Chicago

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History Photography

Defrosting a Building: Otherworldly Icescapes Inside a Historic Chicago Cold Storage Facility

January 16, 2013

Christopher Jobson

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For nine decades Fulton Market Cold Storage Company operated in Chicago’s meatpacking district with a full ten stories of freezing storage situated close to major railways. Last summer the company decided it was time to start fresh in a state-of-the-art facility outside of Chicago, so the building was sold to SRAM, a bike component manufacturer who will use the space for its global headquarters. Architects Perkins + Will were hired to help convert the ice-encrusted space into a new, modernized office building and were also tasked with the most epic refrigerator defrost in history. Luckily photographer Gary Jensen was asked to snap some incredible photos prior to the thawing which was actually caught on video (sorry no embed). See more photos on his website. (via gapers block)

Update: I’ve been asked to clarify that the building owner is technically Sterling Bay and the architect of the conversion is Hartshorne and Plunkard. SRAM is a potential tenant in the building and Perkins & Will is their architect.

 

 



Art Design

The Happiness Machine: Exquisitely Detailed Architectural Drawings by Mark Lascelles Thornton

December 11, 2012

Christopher Jobson

Using a rotring pen on white paper, Cornwall-based artist Mark Lascelles Thornton has embarked on a massive architectural drawing project called the The Happiness Machine. Each panel represents a stylized red and grayscale representation of architectural highlights from eight locations, so far including Chicago, New York, London and what appears to be a mix of Asian skyscrapers (Taipei, Kuala Lumpur, etc.). In addition to the meticulous detail of the buildings and clouds, the piece is all the more incredible considering its scale: the final piece will include eight panels spanning 8 ft. by 5 ft. (2.4 m. x 1.5 m.). The images here are great but you can see everything in much more detail over on his Tumblr.

 

 



Amazing

Cityscape Chicago: A Timelapse of Chicago in 30,000 Photographs by Eric Hines

October 29, 2012

Christopher Jobson

Filmmaker Eric Hines does a phenomenal job of making us look good here in the windy city with his most recent timelapse, Cityscape Chicago. The clip consists of over 30,000 still photographs taken between July and October of this year primarily around the bustling downtown areas including the financial district, Navy pier, Wacker drive and the lakefront.

 

 



Art

Street Anatomy Presents 'OBJECTIFY THIS: Female Anatomy Dissected and Displayed' in Chicago

September 6, 2012

Christopher Jobson

Our friends over at Street Anatomy are opening a show tomorrow called OBJECTIFY THIS: Female Anatomy Dissected and Displayed featuring the anatomical work of artists Fernando Vicente, Jason Levesque, Cake, Michael Reedy, Danny Quirk, Emily Evans, Pole Ka, Tristan des Limbes, and Amylin Loglisci.

The show opens at 6pm at Design Cloud Gallery and runs through September 29th. I’ll be there, so stop by and say hello!

 

 



Photography

Lean With It: People Photographed Leaning at Impossible Angles with Trees

July 10, 2012

Christopher Jobson

Chicago photographer Paul Octavious has just released a number of new photos as part of his Lean With It series, where he captures people bending (I suspect falling) in parallel with precariously angled trees. It’s almost more amazing that he’s able to find these trees in the first place, let alone timing such great shots. See much more on his website.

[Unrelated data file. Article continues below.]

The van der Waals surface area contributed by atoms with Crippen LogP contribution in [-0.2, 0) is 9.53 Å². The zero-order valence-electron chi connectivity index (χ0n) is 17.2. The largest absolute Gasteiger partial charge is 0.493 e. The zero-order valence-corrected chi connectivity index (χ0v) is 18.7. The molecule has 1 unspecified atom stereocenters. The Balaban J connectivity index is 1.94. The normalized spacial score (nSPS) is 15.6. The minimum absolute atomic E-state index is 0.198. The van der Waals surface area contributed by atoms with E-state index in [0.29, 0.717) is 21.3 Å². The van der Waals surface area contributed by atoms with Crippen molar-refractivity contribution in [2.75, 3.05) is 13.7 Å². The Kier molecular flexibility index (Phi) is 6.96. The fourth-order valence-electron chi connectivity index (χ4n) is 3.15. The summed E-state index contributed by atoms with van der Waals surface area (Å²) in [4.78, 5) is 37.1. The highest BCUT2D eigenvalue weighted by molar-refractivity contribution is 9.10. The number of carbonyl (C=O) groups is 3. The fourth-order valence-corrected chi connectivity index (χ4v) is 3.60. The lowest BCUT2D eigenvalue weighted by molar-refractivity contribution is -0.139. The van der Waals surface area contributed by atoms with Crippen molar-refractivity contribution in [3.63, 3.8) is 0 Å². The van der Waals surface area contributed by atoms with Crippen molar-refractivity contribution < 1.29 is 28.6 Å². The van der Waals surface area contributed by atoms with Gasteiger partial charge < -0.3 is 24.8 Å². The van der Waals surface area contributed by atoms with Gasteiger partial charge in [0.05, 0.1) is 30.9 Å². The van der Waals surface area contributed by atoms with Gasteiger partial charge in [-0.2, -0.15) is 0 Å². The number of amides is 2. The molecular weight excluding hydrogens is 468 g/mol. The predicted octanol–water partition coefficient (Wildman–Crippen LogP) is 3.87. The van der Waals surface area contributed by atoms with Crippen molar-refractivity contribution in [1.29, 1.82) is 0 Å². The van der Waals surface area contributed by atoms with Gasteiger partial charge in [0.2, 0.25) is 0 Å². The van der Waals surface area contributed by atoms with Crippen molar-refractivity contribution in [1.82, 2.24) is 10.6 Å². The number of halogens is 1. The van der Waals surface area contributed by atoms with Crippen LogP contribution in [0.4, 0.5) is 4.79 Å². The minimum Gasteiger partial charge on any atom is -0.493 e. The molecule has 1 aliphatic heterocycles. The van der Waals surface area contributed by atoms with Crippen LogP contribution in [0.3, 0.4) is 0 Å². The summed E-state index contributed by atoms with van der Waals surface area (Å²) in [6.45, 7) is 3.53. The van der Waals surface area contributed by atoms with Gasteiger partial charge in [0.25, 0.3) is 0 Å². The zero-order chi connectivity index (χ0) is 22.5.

Art

New Street Artist 'Bored' Turns Chicago Sidewalks into an Alternative Monopoly Game

July 3, 2012

Christopher Jobson

I was walking in Chicago’s Logan Square neighborhood a few weekends ago when I happened upon an enormous stack of Monopoly ‘Chance’ cards made from plywood and bolted to the sidewalk announcing a marriage proposal at a nearby church. It was awesome. Immediately I started wondering if it was a genuine proposal? Was it a joke? Or could it be… ART?! Chicago has a fair amount street art if you know where to look, but it’s mostly spray painted stencils and paste-ups, and it’s extremely rare to see something three dimensional or sculptural.

As it turns out I wasn’t the first blogger to make the discovery. Nate Berg from the Atlantic found several sets of cards and actually went to the Armitage Baptist Church nearby to ask if they knew anything (they didn’t). He did figure out that the Monopoly pieces originally appeared back in April and several people on Reddit had a field day trying to piece the puzzle together. Everyone realized there were even more installations around the city, and not only that, the messages on the Chance and Community Chest cards were occasionally being painted over and replaced with other humorous and obscure messages.

After a few desperate tweets and some emailing, I finally got in touch with the artist (or artists!) known as Bored. The person (or group) chooses to remain anonymous but expressed via email their dissatisfaction at the lack of quality street art around Chicago. Saying specifically that “the goal of this entire project has been to present something different than a stencil painted on the ground or a poster pasted to a wall. Something 3-dimensional that can be picked up, beaten down, kicked, yanked, grabbed, and broken. And if someone ever put forth the effort to remove it, like a weed it will always grow back. And if left alone it will evolve into something different.”

While there are a number of good street artists in Chicago, this is definitely a welcome change of pace. I’m really excited to see this project evolve and hope they have more ideas brewing.